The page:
« It’s like driving a car at night. You never see further than your headlights, but you can make the whole trip that way. » — E. L. Doctorow
Once more rooting around Europe for properly atmospheric material, we unsurprisingly dig up some gold in Belgium, a land rife with longstanding traditions of the fantastic.
While there never were — if memory serves — any explicitly supernatural elements at play in Maurice Tillieux and Arthur Piroton‘s chronicles of FBI agent Jess Long’s colourful investigations, the creators used every opportunity to instill the oppressive fog of atmosphere.
While never a massive hit, the series had solid legs, lasting from its 1969 introduction in Spirou magazine, surviving Tillieux’s tragic demise in 1978 and finally coming to the end of its road with Piroton’s own passing in 1996.
Today, we feature excerpts from Jess Long’s sixth investigation, Les ombres du feu (‘Shadows of fire’), from 1972. Fasten your seatbelts!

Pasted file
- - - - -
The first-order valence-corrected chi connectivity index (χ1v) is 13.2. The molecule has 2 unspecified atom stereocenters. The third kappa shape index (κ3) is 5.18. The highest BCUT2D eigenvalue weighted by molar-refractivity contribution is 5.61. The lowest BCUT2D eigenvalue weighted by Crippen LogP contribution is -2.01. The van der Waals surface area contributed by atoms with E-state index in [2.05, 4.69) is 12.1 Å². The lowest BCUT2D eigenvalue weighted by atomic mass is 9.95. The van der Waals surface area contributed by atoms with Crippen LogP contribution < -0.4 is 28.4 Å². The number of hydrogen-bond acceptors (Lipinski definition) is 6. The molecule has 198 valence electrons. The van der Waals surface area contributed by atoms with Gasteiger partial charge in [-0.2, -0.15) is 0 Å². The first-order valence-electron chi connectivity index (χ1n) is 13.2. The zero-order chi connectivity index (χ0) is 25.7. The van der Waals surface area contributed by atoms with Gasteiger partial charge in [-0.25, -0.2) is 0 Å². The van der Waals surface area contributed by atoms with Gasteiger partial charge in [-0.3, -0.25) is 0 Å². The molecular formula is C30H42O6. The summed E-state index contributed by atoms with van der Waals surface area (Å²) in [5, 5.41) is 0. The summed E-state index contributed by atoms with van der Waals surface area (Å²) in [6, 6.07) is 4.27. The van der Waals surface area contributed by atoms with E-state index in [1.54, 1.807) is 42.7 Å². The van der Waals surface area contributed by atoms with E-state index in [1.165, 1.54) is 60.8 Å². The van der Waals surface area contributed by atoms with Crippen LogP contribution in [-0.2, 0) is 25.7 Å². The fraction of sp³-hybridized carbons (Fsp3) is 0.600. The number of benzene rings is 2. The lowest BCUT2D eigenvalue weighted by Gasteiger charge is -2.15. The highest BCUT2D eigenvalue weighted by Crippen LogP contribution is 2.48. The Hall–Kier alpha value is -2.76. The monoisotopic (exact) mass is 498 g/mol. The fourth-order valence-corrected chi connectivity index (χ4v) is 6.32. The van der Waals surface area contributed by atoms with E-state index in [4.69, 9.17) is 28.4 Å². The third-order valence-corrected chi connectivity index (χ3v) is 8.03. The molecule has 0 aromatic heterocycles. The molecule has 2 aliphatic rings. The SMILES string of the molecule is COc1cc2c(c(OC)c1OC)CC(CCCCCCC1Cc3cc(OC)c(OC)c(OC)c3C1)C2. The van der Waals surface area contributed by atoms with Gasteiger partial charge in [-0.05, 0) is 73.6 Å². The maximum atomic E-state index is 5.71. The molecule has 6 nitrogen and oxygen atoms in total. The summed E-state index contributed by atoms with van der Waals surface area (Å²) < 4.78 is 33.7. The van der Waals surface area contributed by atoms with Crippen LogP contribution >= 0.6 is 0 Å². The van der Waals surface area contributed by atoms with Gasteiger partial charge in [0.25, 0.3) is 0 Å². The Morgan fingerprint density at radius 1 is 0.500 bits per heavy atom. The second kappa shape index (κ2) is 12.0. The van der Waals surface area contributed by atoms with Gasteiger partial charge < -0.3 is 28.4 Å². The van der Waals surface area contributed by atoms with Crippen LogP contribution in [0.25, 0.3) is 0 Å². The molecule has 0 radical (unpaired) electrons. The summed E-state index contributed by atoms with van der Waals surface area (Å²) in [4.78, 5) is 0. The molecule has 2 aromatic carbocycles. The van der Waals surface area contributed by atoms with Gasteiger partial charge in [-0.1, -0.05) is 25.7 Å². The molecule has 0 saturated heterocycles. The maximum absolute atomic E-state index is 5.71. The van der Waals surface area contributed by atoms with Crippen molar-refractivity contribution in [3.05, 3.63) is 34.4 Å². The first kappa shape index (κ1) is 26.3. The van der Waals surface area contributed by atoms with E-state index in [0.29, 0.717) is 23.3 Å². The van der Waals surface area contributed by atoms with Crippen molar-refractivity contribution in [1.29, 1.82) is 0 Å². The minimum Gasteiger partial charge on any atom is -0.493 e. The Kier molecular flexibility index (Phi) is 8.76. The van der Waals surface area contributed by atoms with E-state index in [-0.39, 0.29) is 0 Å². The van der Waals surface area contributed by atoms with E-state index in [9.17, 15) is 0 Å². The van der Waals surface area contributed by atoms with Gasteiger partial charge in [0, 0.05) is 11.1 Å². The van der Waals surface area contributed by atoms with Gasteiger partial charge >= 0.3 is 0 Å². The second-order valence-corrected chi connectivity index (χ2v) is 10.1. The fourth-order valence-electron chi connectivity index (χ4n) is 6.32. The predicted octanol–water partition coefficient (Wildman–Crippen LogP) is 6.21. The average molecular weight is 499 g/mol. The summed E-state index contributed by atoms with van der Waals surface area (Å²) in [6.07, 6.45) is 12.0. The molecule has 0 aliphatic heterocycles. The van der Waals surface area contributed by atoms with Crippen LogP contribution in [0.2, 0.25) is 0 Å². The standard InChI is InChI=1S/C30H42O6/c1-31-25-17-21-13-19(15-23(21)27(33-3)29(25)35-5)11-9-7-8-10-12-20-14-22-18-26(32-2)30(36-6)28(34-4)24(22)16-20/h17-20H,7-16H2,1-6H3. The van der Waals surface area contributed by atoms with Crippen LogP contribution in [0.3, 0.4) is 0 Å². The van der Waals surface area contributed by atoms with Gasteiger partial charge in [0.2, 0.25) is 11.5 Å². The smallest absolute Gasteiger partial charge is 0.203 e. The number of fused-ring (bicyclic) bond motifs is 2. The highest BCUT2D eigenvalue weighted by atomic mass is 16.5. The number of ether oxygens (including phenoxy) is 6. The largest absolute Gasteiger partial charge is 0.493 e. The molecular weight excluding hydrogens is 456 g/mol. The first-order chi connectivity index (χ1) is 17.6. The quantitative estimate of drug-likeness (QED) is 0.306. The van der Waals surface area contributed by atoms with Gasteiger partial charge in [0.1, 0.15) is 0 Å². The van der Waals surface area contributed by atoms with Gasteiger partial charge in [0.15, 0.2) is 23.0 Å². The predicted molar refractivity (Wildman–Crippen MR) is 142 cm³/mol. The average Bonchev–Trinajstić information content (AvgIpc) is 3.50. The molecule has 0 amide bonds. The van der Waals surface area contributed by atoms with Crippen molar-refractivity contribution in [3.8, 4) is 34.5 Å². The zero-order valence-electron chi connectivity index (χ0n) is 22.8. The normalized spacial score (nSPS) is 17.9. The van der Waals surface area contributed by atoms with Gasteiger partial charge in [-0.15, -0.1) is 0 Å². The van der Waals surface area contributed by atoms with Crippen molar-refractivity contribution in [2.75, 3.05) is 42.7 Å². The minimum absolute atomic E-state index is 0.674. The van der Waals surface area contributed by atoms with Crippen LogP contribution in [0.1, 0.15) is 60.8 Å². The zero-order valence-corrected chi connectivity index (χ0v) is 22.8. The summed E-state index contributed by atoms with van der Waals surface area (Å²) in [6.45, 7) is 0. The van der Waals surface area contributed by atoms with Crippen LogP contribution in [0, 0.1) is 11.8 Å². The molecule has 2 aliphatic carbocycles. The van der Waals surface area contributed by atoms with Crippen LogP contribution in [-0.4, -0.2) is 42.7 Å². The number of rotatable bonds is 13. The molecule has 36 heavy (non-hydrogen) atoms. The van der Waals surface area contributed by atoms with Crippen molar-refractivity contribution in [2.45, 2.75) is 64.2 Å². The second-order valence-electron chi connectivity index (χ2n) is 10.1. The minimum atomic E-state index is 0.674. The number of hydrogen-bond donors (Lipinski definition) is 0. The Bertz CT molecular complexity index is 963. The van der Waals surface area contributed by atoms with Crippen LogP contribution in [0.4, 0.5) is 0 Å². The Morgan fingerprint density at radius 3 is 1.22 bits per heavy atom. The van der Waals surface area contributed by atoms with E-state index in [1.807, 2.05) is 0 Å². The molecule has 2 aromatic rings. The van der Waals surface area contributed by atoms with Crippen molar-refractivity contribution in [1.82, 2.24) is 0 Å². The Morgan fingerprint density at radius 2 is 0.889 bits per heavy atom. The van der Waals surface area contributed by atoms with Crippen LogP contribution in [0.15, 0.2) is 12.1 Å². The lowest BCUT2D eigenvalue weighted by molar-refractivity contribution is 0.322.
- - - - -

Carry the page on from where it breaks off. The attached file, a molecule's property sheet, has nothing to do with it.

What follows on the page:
I’ve heard that Piroton’s style was considered a bit too ‘American’ to be that popular in Europe. Amusingly, it looked like nothing published in American comics at the time — I’d say his approach was a throwback to a mix of Bernard Krigstein and, say, Alex Raymond in Rip Kirby and Secret Agent X9 mode.
Something else worth noting about the Tillieux-Piroton collaboration: while Tillieux was the complete package — writer and artist — he was essentially forced, by some disastrously myopic editorial decisions right from the top at Dupuis (a stubborn failure to grasp that not every cartoonist can be his own writer) Tillieux had to almost entirely give up drawing, even on his own series, Gil Jourdan, to take on writing duties for a great many features. But since he was, one might say, the “Anti-Stan Lee”, he painstakingly storyboarded each page of his scripts, acting not only as scenarist, but also as metteur en scène. Thankfully, some examples of these fascinating breakdowns have survived. Check out this one and especially that one. -RG
« I believe that the Belgians do possess some surrealistic gene. » — Eddy de Clercq
I’m afraid we’re back into surrealism territory, folks. Our focus today is on a single piece by polymath Maurice Rosy (1927-2013, Fontaine-l’Évêque, Belgium), published in bédé weekly Spirou in 1966, in the midst of Rosy’s tenure as the magazine’s co-art director (with Yvan Delporte) and boundless idea generator (1956-73, for the record… the period widely hailed as Spirou’s golden age).